Multiple contacts to both offices indicate neither Biden nor Pelosi has any intention of pursuing the matter. In contrast, a congressional investigation 25 years ago helped persuade President Ronald Reagan to suspend cluster munitions to Israel for six years. This Congress, however, will not call Israel to account for its actions.
Cluster munitions are a ghastly creation on two levels. First, these bombs blow apart into hundreds of smaller bomblets, thus spreading death over a wide radius. Second, a terrifying percentage of them fail to explode — at least initially. These “duds” then sit on the ground like mines until the curious child or plowing farmer stumbles across them — often with devastating results.
As recently as July, the US House of Representatives voted 410-8 for a resolution including recognition of “Israel’s longstanding commitment to minimizing civilian loss” and welcoming “Israel’s continued efforts to prevent civilian casualties” in Lebanon and elsewhere. The language was an open insult to the hundreds of Lebanese civilians already killed and injured in the previous few days by the Israeli military.
Many at the State Department appear uncomfortable addressing Israel’s seeming culpability. State Department Spokesman Sean McCormack, normally quite articulate, provided journalists with this circumlocution: “There may likely could have been some violations.”
Indeed there were. And a bloody mess it is. Amnesty International asserted in late January that in the previous six months, “Thirty people, eight of them de-mining personnel, have been killed, and more than 180 people have been injured, including 20 mine clearers.” Amnesty has called on Israel to turn over maps of where these munitions were used as a means to prevent future loss of civilian life. Israel has yet to provide sufficient information.
Israeli officials have defended the use of cluster bombs and other attacks by contending that they warned civilians to leave southern Lebanon, as though such warnings gave them carte-blanche to do as they pleased. But what if Hezbollah gave similar blanket warnings to Israelis in the north of Israel? Surely it is madness to suggest that a warning provides the liberty to fire rockets indiscriminately into Israel or to litter Lebanese villages and farmland with hundreds of thousands of deadly bomblets. Do the infirm and impoverished with no way out have no rights?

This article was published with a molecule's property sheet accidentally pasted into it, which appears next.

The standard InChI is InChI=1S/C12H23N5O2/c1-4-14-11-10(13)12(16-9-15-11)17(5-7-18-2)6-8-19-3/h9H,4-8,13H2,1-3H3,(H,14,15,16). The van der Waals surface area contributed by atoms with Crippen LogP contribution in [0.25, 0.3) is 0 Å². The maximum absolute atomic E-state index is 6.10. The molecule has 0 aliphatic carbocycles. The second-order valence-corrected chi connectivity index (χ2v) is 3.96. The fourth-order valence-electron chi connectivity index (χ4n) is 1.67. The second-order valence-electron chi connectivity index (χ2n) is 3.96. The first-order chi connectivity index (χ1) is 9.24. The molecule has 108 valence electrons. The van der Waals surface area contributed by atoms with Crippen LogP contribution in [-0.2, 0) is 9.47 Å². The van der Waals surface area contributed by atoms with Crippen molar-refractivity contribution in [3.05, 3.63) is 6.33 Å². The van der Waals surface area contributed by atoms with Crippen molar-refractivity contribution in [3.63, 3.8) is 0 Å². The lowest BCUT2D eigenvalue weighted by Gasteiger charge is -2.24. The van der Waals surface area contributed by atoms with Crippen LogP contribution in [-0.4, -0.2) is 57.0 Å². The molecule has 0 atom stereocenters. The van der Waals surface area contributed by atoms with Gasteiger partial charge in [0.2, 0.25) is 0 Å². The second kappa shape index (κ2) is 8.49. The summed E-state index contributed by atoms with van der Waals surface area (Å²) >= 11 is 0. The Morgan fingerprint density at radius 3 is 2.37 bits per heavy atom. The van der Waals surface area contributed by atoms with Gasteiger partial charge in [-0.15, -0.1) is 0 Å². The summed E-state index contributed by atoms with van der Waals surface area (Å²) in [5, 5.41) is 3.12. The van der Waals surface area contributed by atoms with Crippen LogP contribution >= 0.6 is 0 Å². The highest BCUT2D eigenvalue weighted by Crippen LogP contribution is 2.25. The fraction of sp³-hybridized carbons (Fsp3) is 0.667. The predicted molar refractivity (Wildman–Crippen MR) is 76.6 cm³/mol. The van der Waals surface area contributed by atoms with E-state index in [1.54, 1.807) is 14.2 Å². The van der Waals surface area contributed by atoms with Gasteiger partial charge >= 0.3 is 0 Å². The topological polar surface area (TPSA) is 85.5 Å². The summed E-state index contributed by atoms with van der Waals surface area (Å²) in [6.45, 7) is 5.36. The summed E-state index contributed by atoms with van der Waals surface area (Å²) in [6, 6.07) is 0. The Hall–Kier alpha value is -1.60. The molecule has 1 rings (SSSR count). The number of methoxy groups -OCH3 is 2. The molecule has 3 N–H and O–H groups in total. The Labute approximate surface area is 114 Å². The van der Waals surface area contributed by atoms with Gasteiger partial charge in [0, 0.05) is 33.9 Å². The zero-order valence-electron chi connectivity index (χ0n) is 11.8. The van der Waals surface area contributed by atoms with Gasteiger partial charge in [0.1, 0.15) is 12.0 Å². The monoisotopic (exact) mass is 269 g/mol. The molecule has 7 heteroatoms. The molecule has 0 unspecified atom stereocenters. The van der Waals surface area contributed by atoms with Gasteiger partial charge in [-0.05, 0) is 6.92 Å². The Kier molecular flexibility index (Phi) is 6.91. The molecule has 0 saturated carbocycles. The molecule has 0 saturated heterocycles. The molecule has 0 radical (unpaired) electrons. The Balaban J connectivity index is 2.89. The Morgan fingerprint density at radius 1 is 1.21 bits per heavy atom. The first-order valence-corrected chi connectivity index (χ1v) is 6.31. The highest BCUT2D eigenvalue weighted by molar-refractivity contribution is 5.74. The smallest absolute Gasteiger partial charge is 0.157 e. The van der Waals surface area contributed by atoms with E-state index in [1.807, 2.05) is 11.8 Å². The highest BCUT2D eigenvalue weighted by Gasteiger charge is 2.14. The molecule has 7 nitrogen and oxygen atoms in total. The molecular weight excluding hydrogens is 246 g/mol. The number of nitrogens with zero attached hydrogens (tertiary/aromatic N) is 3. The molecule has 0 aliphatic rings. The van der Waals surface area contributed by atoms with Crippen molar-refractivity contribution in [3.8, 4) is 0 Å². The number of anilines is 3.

De-mining groups estimate that some 2.6 to 4 million submunitions were fired into Lebanon during the five-week war. Israeli Member of Knesset Ran Cohen stated, “The massive use by the IDF of cluster bombs during the war suggests an absolute loss of control and hysteria.” It’s a loss of control with munitions mostly produced in the United States.
We already know from the Israeli press that the Israeli military did not use the cluster munitions in keeping with the orders of then-Chief of Staff Dan Halutz. “I don’t know if this is surprising,” said Halutz, “it is more disappointing.”
In fact, it is more than disappointing. It is criminal and a violation of US law.
Yet there is a real danger nothing will come of the State Department’s report. Pelosi and Biden may not push hard because they dare not aggravate AIPAC. Silence, however, will harm American standing in the region, damage American commitment to human rights principles, and undercut (once again) American national security interests. Congress ought to grapple seriously with this issue rather than suppress the unpleasant facts about Israel’s war crimes in Lebanon.
The failure to hold Israel accountable for its actions against Palestinian civilians (and, for that matter, American civilians) in the occupied Palestinian territories undoubtedly contributed to a climate in which many Israeli military leaders thought they could pummel Lebanese civilians with American-made weapons with no repercussions. So far American officials are proving them right.
Sen. Dianne Feinstein, while not addressing the possible AECA violation by Israel, introduced legislation earlier this year to “limit the use, sale, and transfer of cluster munitions.” She cited heart-rending examples from around the world of the harm these weapons cause to civilians, including to “Hassan Hammade, a 13-year-old Lebanese boy, [who] lost four fingers and sustained injuries to his stomach and shoulder after he picked up an unexploded cluster bomb in front of an orange tree.”
Her legislation would do much to limit future harm to children such as Hassan in Lebanon and other innocent civilians in war-ravaged nations. She and co-sponsors Patrick Leahy, Barbara Mikulski, and Bernard Sanders ought to be commended for this legislative initiative. So, too, should Representatives James McGovern, Darrell Issa, and Betty McCollum for their accompanying legislation in the House.
Pelosi and Biden have shrunk from holding Israel accountable for its actions in Lebanon, but could exhibit some overdue leadership by signaling their support for the new cluster bomb legislation.
Michael F. Brown is a fellow at the Palestine Center. His views are his own and do not necessarily reflect those of the Center.